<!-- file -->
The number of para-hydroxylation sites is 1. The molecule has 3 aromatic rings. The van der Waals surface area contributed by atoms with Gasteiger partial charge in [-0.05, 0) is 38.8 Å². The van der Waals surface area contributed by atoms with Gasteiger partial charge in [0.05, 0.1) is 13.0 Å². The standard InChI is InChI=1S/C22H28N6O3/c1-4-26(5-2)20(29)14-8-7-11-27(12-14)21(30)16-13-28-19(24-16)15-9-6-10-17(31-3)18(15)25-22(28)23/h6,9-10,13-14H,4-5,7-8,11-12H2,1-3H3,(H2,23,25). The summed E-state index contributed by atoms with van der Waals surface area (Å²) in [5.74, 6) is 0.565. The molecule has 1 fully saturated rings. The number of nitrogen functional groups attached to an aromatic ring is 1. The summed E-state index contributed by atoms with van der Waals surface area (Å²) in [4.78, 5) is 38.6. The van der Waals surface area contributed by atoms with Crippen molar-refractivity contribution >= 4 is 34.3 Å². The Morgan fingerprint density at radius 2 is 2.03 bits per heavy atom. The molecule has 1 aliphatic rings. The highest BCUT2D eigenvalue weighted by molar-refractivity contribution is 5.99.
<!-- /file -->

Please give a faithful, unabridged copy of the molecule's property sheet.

The number of para-hydroxylation sites is 1. The molecule has 3 aromatic rings. The van der Waals surface area contributed by atoms with Gasteiger partial charge in [-0.05, 0) is 38.8 Å². The van der Waals surface area contributed by atoms with Gasteiger partial charge in [0.05, 0.1) is 13.0 Å². The standard InChI is InChI=1S/C22H28N6O3/c1-4-26(5-2)20(29)14-8-7-11-27(12-14)21(30)16-13-28-19(24-16)15-9-6-10-17(31-3)18(15)25-22(28)23/h6,9-10,13-14H,4-5,7-8,11-12H2,1-3H3,(H2,23,25). The summed E-state index contributed by atoms with van der Waals surface area (Å²) in [5.74, 6) is 0.565. The molecule has 1 fully saturated rings. The number of nitrogen functional groups attached to an aromatic ring is 1. The summed E-state index contributed by atoms with van der Waals surface area (Å²) in [4.78, 5) is 38.6. The van der Waals surface area contributed by atoms with Crippen molar-refractivity contribution >= 4 is 34.3 Å². The Morgan fingerprint density at radius 2 is 2.03 bits per heavy atom. The molecule has 1 aliphatic rings. The highest BCUT2D eigenvalue weighted by molar-refractivity contribution is 5.99.